177493 Updated estimates of the effectiveness of child safety seats, 1996-2005

Tuesday, October 28, 2008: 5:30 PM

Thomas M. Rice, MPH, PhD , Department of Environmental Health Services, University of California Berkeley, Berkeley, CA
Craig Anderson, DHSc, PhD , Department of Emergency Medicine, University of California Irvine, Orange, CA

Child restraint effectiveness has been estimated using a variety of data sources and methods. Commonly cited estimates of the effectiveness of restraints in preventing death come from data more than 15 years old. This study provide updated, detailed estimates of child restraint effectiveness.


We estimated the effectiveness of child restraints in preventing death among children age 3 or younger and examined modification by collision and vehicle factors. A matched cohort study was conducted using data from the Fatality Analysis Reporting System for years 1996-2005. Death risk ratios were estimated with a conditional Poisson regression analysis that included bootstrapping, multiple imputation, and a sensitivity analysis of misclassification bias.


The estimated death risk ratios comparing child safety seats to no restraint were 0.27 (95% CI 0.21-0.34) for infants, 0.24 (0.19-0.30) for children age 1, 0.40 (0.32-0.51) for age 2, and 0.41 (0.33-0.52) for age 3. Safety seat effectiveness appeared to be greater during rollover collisions, in rural environments, and in light trucks. Restraint effectiveness did not vary meaningfully over the 10-year study period.


Child safety seats are highly effective in preventing death during severe traffic collisions, while seat belts appear to be moderately effective. The seat belt risk ratios may be sensitive to misclassification bias. This study did not examine the effects of child restraints on the reduction non-fatal injury severity. Practitioners should continue to encourage parents to use child safety seats in favor of seat belts and should provide information on the proper selection of safety seats.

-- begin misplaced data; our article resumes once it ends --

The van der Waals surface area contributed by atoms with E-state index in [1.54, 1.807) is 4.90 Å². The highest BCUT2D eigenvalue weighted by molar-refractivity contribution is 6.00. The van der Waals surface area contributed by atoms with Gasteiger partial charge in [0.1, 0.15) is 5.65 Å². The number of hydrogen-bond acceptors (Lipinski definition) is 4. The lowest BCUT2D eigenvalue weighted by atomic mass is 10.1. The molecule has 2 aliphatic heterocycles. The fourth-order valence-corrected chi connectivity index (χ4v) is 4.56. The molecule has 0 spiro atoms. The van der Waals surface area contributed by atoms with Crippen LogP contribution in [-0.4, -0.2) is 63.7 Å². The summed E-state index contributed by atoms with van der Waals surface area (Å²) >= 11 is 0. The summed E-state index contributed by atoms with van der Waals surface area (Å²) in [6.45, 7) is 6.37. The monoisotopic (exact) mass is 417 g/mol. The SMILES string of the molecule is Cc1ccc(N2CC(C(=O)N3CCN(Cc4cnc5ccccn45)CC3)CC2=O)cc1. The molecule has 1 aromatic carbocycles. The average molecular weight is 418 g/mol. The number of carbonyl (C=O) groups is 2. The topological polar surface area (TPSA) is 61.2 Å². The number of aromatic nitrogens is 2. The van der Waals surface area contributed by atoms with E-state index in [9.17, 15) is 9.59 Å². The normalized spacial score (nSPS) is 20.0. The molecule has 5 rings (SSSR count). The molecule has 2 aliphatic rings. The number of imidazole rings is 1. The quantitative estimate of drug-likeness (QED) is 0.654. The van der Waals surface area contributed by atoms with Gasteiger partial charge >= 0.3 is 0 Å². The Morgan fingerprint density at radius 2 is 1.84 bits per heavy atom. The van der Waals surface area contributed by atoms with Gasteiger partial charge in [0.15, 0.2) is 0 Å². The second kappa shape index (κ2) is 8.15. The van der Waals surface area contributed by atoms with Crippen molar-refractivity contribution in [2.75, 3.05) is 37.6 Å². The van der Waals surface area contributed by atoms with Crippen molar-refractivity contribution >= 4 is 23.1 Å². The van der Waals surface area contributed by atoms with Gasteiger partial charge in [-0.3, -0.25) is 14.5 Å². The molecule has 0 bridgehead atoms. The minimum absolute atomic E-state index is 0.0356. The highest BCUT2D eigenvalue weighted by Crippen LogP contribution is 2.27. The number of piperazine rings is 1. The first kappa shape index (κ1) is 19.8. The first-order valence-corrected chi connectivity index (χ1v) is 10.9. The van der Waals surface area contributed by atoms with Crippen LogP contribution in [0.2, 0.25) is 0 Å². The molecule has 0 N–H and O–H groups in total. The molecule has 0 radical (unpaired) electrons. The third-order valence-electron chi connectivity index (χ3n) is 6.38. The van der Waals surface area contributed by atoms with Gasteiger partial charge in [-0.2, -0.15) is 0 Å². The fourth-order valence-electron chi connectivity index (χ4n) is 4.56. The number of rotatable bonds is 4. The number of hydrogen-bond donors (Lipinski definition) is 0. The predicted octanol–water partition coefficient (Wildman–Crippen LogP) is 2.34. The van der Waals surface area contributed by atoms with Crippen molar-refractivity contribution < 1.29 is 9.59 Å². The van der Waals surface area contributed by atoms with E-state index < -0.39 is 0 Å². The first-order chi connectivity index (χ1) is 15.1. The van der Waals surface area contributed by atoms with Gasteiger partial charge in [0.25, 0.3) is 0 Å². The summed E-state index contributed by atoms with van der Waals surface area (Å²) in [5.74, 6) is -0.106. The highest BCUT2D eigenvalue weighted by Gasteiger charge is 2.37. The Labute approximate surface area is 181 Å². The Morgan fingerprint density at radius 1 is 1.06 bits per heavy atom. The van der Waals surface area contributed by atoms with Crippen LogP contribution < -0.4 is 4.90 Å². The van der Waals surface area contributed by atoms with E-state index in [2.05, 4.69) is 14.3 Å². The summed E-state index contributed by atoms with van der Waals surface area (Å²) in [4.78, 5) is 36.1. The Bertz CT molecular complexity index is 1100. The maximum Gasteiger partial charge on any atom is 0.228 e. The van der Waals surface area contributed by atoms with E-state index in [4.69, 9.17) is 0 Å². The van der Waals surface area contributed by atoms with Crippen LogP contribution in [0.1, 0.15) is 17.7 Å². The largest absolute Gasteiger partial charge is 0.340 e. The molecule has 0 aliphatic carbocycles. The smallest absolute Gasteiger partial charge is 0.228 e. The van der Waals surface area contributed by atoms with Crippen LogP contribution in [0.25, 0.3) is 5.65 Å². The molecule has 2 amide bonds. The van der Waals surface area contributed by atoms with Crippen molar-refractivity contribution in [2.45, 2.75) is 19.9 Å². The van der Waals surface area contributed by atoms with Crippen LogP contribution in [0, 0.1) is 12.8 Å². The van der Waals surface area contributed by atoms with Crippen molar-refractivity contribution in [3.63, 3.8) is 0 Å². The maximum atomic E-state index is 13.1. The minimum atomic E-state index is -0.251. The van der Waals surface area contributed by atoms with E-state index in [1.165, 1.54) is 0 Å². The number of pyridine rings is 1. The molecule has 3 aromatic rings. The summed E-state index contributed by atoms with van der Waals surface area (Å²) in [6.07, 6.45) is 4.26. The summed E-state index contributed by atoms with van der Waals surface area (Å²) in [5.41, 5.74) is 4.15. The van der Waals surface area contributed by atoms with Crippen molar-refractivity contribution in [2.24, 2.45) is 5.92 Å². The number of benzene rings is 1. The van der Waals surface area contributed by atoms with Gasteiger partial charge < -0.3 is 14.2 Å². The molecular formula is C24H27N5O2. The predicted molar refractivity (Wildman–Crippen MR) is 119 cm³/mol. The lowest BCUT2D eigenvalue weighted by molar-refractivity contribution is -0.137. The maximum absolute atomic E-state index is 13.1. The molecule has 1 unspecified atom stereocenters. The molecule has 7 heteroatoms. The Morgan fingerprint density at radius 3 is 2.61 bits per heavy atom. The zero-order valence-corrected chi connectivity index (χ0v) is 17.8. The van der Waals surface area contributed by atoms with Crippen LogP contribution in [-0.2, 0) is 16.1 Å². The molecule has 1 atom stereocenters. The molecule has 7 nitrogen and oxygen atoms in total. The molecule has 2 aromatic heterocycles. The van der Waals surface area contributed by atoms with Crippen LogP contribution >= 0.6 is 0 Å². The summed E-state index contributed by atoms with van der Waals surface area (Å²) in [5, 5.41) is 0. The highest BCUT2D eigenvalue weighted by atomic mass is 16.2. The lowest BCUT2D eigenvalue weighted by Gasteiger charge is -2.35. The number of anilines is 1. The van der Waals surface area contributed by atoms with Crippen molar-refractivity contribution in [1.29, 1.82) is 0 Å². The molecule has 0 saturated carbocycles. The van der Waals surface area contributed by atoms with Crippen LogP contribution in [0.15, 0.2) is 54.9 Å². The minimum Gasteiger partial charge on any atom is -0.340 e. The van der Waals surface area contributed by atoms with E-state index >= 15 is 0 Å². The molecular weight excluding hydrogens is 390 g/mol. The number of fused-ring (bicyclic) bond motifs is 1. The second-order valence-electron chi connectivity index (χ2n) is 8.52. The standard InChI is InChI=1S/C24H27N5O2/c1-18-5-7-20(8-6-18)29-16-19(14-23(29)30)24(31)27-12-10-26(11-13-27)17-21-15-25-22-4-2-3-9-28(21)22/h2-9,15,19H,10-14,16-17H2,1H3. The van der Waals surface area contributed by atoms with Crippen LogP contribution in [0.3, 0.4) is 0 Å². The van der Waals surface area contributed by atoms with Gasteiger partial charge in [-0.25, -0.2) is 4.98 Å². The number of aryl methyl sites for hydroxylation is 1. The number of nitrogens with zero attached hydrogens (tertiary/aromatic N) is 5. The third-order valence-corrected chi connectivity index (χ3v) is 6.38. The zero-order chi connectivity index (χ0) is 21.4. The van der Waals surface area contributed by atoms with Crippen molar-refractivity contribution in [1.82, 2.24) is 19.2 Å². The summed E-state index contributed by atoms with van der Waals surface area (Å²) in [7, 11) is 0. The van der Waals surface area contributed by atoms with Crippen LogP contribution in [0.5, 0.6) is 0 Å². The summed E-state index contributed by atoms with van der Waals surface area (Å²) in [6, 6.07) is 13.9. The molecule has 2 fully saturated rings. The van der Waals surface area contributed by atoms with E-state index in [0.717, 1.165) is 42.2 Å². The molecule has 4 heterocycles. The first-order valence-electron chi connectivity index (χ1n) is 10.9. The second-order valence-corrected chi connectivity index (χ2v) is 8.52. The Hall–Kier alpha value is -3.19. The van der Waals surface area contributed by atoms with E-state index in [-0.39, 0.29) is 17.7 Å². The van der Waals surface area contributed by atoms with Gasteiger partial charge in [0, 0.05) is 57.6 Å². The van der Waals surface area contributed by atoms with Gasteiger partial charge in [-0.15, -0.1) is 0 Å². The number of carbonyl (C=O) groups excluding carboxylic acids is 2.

Learning Objectives:
1. Describe a matched-set cohort study 2. Describe the associations between child safety seat use and seat belt use with the risk of death among young children during severe traffic collisions 3. Identify collision and vehicle factors that influence the effectiveness of child restraints among young children

Keywords: Children, Motor Vehicles

Presenting author's disclosure statement:

Qualified on the content I am responsible for because: My co-author and I designed the study, conducted the analysis, and interpreted the results.
Any relevant financial relationships? No

I agree to comply with the American Public Health Association Conflict of Interest and Commercial Support Guidelines, and to disclose to the participants any off-label or experimental uses of a commercial product or service discussed in my presentation.